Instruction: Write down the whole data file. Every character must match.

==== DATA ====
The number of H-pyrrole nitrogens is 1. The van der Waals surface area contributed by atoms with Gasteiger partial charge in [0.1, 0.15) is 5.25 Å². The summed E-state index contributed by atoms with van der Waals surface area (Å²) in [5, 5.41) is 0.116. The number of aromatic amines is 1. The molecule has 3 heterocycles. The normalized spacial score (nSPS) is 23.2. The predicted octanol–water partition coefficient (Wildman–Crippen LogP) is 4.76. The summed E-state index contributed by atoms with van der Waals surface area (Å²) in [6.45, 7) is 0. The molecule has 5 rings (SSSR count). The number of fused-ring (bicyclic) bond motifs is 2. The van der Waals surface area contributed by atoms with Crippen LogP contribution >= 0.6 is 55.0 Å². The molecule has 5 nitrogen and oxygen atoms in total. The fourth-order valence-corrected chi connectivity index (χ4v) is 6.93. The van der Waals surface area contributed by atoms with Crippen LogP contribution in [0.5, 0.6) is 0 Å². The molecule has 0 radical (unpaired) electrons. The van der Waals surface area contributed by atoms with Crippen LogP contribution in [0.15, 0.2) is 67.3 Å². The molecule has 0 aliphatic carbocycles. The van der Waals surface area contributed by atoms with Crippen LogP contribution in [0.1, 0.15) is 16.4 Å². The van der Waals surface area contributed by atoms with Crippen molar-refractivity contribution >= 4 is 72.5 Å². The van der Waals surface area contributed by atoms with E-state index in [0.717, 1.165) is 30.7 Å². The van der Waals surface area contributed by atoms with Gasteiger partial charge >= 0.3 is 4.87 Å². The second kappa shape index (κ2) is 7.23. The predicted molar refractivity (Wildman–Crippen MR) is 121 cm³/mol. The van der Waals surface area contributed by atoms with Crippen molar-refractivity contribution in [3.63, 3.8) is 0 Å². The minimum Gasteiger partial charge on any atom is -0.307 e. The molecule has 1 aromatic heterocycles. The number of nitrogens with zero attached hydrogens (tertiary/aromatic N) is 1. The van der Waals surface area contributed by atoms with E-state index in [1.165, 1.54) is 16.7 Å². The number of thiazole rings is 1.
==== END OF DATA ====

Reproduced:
The number of H-pyrrole nitrogens is 1. The van der Waals surface area contributed by atoms with Gasteiger partial charge in [0.1, 0.15) is 5.25 Å². The summed E-state index contributed by atoms with van der Waals surface area (Å²) in [5, 5.41) is 0.116. The number of aromatic amines is 1. The molecule has 3 heterocycles. The normalized spacial score (nSPS) is 23.2. The predicted octanol–water partition coefficient (Wildman–Crippen LogP) is 4.76. The summed E-state index contributed by atoms with van der Waals surface area (Å²) in [6.45, 7) is 0. The molecule has 5 rings (SSSR count). The number of fused-ring (bicyclic) bond motifs is 2. The van der Waals surface area contributed by atoms with Crippen LogP contribution >= 0.6 is 55.0 Å². The molecule has 5 nitrogen and oxygen atoms in total. The fourth-order valence-corrected chi connectivity index (χ4v) is 6.93. The van der Waals surface area contributed by atoms with Crippen LogP contribution in [0.5, 0.6) is 0 Å². The molecule has 0 radical (unpaired) electrons. The van der Waals surface area contributed by atoms with Crippen LogP contribution in [0.15, 0.2) is 67.3 Å². The molecule has 0 aliphatic carbocycles. The van der Waals surface area contributed by atoms with Crippen LogP contribution in [0.1, 0.15) is 16.4 Å². The van der Waals surface area contributed by atoms with Crippen molar-refractivity contribution >= 4 is 72.5 Å². The van der Waals surface area contributed by atoms with E-state index in [0.717, 1.165) is 30.7 Å². The van der Waals surface area contributed by atoms with Gasteiger partial charge >= 0.3 is 4.87 Å². The second kappa shape index (κ2) is 7.23. The predicted molar refractivity (Wildman–Crippen MR) is 121 cm³/mol. The van der Waals surface area contributed by atoms with Crippen molar-refractivity contribution in [3.63, 3.8) is 0 Å². The minimum Gasteiger partial charge on any atom is -0.307 e. The molecule has 1 aromatic heterocycles. The number of nitrogens with zero attached hydrogens (tertiary/aromatic N) is 1. The van der Waals surface area contributed by atoms with E-state index in [1.165, 1.54) is 16.7 Å². The number of thiazole rings is 1.